Well, actually I don’t understand, but rather I recognize the behavior. And it angers me, because I thought after all these years of struggles to raise the status of women, all the sacrifice, that women would openly embrace and cheer on Clinton. But indeed, among younger women there was this familiar reticence to openly support Her.

I am 63. As a young woman, I worked with Planned Parenthood to ensure abortion rights, and then for the Equal Rights Amendment, and then organized secretaries’ unions to improve wages and working conditions. Throughout my working life, the right of women to live as equals with men has been a driving force—an inheritance from my immigrant Spanish grandmother, who knew she was equal to men and made sure her daughters knew it as well, even if it only meant she ruled her kitchen.

So when my even slightly younger friends—who are the beneficiaries of all those decades of work—reluctantly, sheepishly, apologetically, expressed their support (or worse, their hatred) for Hillary Clinton, it was all I could do not to slap them with my grandmother’s bony hand—her hard-working hand—and say, “You fool, we’ve worked too hard for this. Be proud, have some pride.”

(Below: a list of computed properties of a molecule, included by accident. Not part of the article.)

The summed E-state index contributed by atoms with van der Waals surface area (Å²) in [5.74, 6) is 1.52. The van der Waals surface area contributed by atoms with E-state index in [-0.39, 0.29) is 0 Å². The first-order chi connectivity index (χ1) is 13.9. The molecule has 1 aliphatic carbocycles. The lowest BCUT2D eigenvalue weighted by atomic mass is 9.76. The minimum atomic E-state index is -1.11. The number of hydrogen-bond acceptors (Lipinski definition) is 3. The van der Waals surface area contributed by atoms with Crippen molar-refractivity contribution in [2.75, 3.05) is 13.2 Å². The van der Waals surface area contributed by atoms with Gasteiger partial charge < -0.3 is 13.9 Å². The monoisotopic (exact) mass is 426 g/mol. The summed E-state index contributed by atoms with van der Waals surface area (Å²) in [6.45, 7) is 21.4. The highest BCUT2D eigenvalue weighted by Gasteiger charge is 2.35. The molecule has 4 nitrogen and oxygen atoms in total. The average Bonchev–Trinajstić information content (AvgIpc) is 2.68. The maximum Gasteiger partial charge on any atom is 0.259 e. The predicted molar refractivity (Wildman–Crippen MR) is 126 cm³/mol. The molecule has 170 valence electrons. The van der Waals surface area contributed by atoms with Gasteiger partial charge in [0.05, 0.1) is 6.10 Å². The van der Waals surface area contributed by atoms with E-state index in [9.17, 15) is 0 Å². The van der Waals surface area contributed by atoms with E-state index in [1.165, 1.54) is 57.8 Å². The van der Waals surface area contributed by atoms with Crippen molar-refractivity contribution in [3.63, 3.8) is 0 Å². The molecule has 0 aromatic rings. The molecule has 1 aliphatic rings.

It was a once-in-a-lifetime chance that I doubt I’ll see again and I am heartbroken—not only to have missed the chance to see a woman president of the U.S., but also to know that younger women have not overcome the shame of sex discrimination.

We fight on.

Ann Laughlin, a reader who marched for the women’s movement in the 1960s and ’70s, would agree with Laura: “So many paid so dearly to get women the privileges we take for granted. We took the benefits and lost the focus. We did not finish the job we started.” This next reader, Meghan Edwards, can speak to that sense of complacency:

I did not campaign for Hillary. Before last Tuesday, I didn’t feel connected to her at all. But I did vote in this election, and I voted for Hillary, because to me, there was no other option. The other option wasn’t real. It wasn’t something that I took seriously, nor was it something that the mainstream media—which I consume every day—treated seriously. Memes. Hair jokes. Mouths as eyeballs. It was always, always a joke.

And because of this, I thought this election would be a breeze. I thought we would be sitting back at 9 p.m., celebrating an already called election for Hillary. I thought we would feel the same way we felt in 2008 after President Obama won—elated, as we made history.

One of the Atlantic readers in the TAD community started a thread on singer/songwriters: